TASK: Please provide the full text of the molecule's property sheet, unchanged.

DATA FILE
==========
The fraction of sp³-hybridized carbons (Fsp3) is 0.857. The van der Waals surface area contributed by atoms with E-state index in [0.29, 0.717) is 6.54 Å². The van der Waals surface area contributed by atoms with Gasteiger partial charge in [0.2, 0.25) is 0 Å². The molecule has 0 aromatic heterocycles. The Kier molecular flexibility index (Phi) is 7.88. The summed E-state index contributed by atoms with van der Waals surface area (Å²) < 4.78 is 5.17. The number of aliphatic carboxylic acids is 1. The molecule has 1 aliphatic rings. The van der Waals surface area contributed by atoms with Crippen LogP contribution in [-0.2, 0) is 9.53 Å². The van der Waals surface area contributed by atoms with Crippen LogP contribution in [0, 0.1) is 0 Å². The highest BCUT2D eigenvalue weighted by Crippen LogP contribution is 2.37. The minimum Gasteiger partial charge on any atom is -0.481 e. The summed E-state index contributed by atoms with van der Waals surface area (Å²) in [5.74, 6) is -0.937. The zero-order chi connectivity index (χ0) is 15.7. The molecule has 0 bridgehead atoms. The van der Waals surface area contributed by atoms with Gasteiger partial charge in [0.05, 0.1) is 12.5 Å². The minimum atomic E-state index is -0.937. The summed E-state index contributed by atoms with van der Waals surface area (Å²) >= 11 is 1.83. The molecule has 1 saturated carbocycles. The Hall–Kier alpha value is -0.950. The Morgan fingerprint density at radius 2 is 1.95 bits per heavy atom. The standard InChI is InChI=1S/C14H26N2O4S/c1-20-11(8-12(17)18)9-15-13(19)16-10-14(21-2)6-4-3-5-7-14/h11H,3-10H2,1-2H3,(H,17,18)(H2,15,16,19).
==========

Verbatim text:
The fraction of sp³-hybridized carbons (Fsp3) is 0.857. The van der Waals surface area contributed by atoms with E-state index in [0.29, 0.717) is 6.54 Å². The van der Waals surface area contributed by atoms with Gasteiger partial charge in [0.2, 0.25) is 0 Å². The molecule has 0 aromatic heterocycles. The Kier molecular flexibility index (Phi) is 7.88. The summed E-state index contributed by atoms with van der Waals surface area (Å²) < 4.78 is 5.17. The number of aliphatic carboxylic acids is 1. The molecule has 1 aliphatic rings. The van der Waals surface area contributed by atoms with Crippen LogP contribution in [-0.2, 0) is 9.53 Å². The van der Waals surface area contributed by atoms with Crippen LogP contribution in [0, 0.1) is 0 Å². The highest BCUT2D eigenvalue weighted by Crippen LogP contribution is 2.37. The minimum Gasteiger partial charge on any atom is -0.481 e. The summed E-state index contributed by atoms with van der Waals surface area (Å²) in [5.74, 6) is -0.937. The zero-order chi connectivity index (χ0) is 15.7. The molecule has 0 bridgehead atoms. The van der Waals surface area contributed by atoms with Gasteiger partial charge in [0.05, 0.1) is 12.5 Å². The minimum atomic E-state index is -0.937. The summed E-state index contributed by atoms with van der Waals surface area (Å²) >= 11 is 1.83. The molecule has 1 saturated carbocycles. The Hall–Kier alpha value is -0.950. The Morgan fingerprint density at radius 2 is 1.95 bits per heavy atom. The standard InChI is InChI=1S/C14H26N2O4S/c1-20-11(8-12(17)18)9-15-13(19)16-10-14(21-2)6-4-3-5-7-14/h11H,3-10H2,1-2H3,(H,17,18)(H2,15,16,19).